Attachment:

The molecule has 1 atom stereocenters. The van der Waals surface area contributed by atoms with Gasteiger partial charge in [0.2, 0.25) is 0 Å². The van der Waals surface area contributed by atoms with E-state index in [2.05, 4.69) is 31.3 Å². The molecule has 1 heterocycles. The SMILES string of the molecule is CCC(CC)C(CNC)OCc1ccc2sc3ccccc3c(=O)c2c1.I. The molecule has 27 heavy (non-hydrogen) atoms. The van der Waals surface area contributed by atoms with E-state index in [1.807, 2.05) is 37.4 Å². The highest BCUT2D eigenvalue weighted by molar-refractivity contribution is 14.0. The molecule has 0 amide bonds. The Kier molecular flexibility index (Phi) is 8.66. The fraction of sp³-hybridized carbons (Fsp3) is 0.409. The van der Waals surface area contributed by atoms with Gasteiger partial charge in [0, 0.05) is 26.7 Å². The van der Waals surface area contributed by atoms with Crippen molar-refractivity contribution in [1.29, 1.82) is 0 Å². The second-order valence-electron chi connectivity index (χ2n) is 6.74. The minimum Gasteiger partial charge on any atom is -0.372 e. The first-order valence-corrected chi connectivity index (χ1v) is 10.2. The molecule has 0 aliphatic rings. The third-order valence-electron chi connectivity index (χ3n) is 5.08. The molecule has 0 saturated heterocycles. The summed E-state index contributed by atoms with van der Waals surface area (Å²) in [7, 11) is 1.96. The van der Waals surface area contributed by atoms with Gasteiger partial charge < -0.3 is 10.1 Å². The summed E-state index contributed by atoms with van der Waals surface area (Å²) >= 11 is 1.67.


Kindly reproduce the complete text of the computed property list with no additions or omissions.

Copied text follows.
The molecule has 1 atom stereocenters. The van der Waals surface area contributed by atoms with Gasteiger partial charge in [0.2, 0.25) is 0 Å². The van der Waals surface area contributed by atoms with E-state index in [2.05, 4.69) is 31.3 Å². The molecule has 1 heterocycles. The SMILES string of the molecule is CCC(CC)C(CNC)OCc1ccc2sc3ccccc3c(=O)c2c1.I. The molecule has 27 heavy (non-hydrogen) atoms. The van der Waals surface area contributed by atoms with E-state index in [1.807, 2.05) is 37.4 Å². The highest BCUT2D eigenvalue weighted by molar-refractivity contribution is 14.0. The molecule has 0 amide bonds. The Kier molecular flexibility index (Phi) is 8.66. The fraction of sp³-hybridized carbons (Fsp3) is 0.409. The van der Waals surface area contributed by atoms with Gasteiger partial charge in [0, 0.05) is 26.7 Å². The van der Waals surface area contributed by atoms with Crippen molar-refractivity contribution in [1.29, 1.82) is 0 Å². The second-order valence-electron chi connectivity index (χ2n) is 6.74. The minimum Gasteiger partial charge on any atom is -0.372 e. The first-order valence-corrected chi connectivity index (χ1v) is 10.2. The molecule has 0 aliphatic rings. The third-order valence-electron chi connectivity index (χ3n) is 5.08. The molecule has 0 saturated heterocycles. The summed E-state index contributed by atoms with van der Waals surface area (Å²) in [7, 11) is 1.96. The van der Waals surface area contributed by atoms with Gasteiger partial charge < -0.3 is 10.1 Å². The summed E-state index contributed by atoms with van der Waals surface area (Å²) >= 11 is 1.67.